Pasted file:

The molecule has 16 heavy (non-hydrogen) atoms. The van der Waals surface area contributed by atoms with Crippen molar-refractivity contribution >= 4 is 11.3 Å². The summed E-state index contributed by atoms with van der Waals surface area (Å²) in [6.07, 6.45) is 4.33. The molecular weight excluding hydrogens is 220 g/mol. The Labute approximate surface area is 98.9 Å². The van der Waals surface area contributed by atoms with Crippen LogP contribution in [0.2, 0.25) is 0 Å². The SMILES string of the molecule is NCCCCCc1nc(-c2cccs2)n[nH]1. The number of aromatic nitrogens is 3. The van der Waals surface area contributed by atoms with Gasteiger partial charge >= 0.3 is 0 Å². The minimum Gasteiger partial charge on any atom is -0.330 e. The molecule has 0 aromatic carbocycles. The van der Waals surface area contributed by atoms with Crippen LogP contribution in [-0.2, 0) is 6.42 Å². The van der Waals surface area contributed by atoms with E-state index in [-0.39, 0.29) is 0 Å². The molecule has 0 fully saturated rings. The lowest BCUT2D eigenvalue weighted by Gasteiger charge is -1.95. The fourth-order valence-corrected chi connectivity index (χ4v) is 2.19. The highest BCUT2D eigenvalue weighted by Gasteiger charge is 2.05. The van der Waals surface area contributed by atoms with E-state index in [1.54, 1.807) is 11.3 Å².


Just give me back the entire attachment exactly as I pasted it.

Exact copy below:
The molecule has 16 heavy (non-hydrogen) atoms. The van der Waals surface area contributed by atoms with Crippen molar-refractivity contribution >= 4 is 11.3 Å². The summed E-state index contributed by atoms with van der Waals surface area (Å²) in [6.07, 6.45) is 4.33. The molecular weight excluding hydrogens is 220 g/mol. The Labute approximate surface area is 98.9 Å². The van der Waals surface area contributed by atoms with Crippen LogP contribution in [0.2, 0.25) is 0 Å². The SMILES string of the molecule is NCCCCCc1nc(-c2cccs2)n[nH]1. The number of aromatic nitrogens is 3. The van der Waals surface area contributed by atoms with Gasteiger partial charge >= 0.3 is 0 Å². The minimum Gasteiger partial charge on any atom is -0.330 e. The molecule has 0 aromatic carbocycles. The van der Waals surface area contributed by atoms with Crippen LogP contribution in [-0.2, 0) is 6.42 Å². The van der Waals surface area contributed by atoms with E-state index in [-0.39, 0.29) is 0 Å². The molecule has 0 fully saturated rings. The lowest BCUT2D eigenvalue weighted by Gasteiger charge is -1.95. The fourth-order valence-corrected chi connectivity index (χ4v) is 2.19. The highest BCUT2D eigenvalue weighted by Gasteiger charge is 2.05. The van der Waals surface area contributed by atoms with E-state index in [1.54, 1.807) is 11.3 Å².